Prevalence of healthcare device-associated infection using point prevalence surveys of antimicrobial prescribing and existing electronic data - Abstract

Department of Infection Prevention and Control, Imperial College Healthcare NHS Trust, London, UK.


This study extended a previously described method for the prevalence of healthcare-associated infection, based on point prevalence surveys of antimicrobial prescribing and electronic data, to estimate the prevalence of device-associated infections. In June 2009, the six-month point prevalence survey of antimicrobial prescribing was carried out in accordance with the European Surveillance of Antimicrobial Consumption Protocol. For patients receiving antimicrobials the presence of devices was recorded. A census on device use was carried out concurrently in the relevant hospitals. We selected patients receiving antimicrobials, started >48h after admission and who had a device, or who were without a device but were receiving antimicrobials for the treatment of bloodstream infection, urinary tract infection, or pneumonia. From existing positive microbiological and radiology reports, these patients were assessed for the presence of device-associated infection according to specified definitions. Of 1354 patients surveyed, 253 (19%) were receiving antimicrobial for treatment; of these, 189 also had devices and 172 (only 13% of all patients surveyed) needed individual assessment for the presence of device-associated infection. It took about 5min per patient to check electronic microbiology and/or radiology reports. Twenty-three patients met the criteria for device-associated infection. The prevalence of catheter-associated urinary tract infection, central-line-associated bloodstream infection, local vascular access infection, and ventilator-associated pneumonia was 3.9%, 3.1%, 3.8% and 11.6%, respectively. This is a simple method, which can be adopted in other hospitals, to estimate the prevalence of device-associated infection using pre-existing data.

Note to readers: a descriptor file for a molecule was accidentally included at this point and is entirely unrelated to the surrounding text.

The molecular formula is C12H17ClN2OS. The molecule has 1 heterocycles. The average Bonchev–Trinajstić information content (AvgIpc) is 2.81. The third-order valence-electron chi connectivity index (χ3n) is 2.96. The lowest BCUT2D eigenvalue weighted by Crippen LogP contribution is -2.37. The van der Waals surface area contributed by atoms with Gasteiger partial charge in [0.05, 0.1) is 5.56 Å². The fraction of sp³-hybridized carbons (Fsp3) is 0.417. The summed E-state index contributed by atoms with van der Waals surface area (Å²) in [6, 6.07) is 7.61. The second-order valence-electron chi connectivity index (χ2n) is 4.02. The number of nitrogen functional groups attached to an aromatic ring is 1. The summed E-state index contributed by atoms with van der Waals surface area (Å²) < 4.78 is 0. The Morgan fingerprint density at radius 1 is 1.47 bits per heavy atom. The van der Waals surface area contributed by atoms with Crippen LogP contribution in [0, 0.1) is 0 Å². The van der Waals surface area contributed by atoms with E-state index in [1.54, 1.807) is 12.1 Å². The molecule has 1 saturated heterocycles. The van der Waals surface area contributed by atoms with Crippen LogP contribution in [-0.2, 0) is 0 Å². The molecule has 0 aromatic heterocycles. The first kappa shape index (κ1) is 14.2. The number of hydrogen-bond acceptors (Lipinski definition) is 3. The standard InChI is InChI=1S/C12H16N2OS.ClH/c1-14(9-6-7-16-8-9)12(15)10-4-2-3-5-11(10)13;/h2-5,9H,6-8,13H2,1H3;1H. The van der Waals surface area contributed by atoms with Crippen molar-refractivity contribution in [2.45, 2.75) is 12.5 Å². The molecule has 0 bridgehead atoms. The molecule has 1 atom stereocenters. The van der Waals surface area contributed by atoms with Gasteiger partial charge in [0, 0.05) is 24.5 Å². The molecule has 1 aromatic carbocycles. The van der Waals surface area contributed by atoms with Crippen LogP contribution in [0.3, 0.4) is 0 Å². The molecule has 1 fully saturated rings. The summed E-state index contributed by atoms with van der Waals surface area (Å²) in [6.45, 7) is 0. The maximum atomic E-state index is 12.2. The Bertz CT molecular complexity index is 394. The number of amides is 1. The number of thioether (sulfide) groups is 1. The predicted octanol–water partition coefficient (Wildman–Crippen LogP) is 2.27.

Written by:
Coello R, Brannigan E, Lawson W, Wickens H, Holmes A.   Are you the author?

Reference: J Hosp Infect. 2011 Jun 6. Epub ahead of print.
doi: 10.1016/j.jhin.2011.01.028

PubMed Abstract
PMID: 21652112 Infections Section



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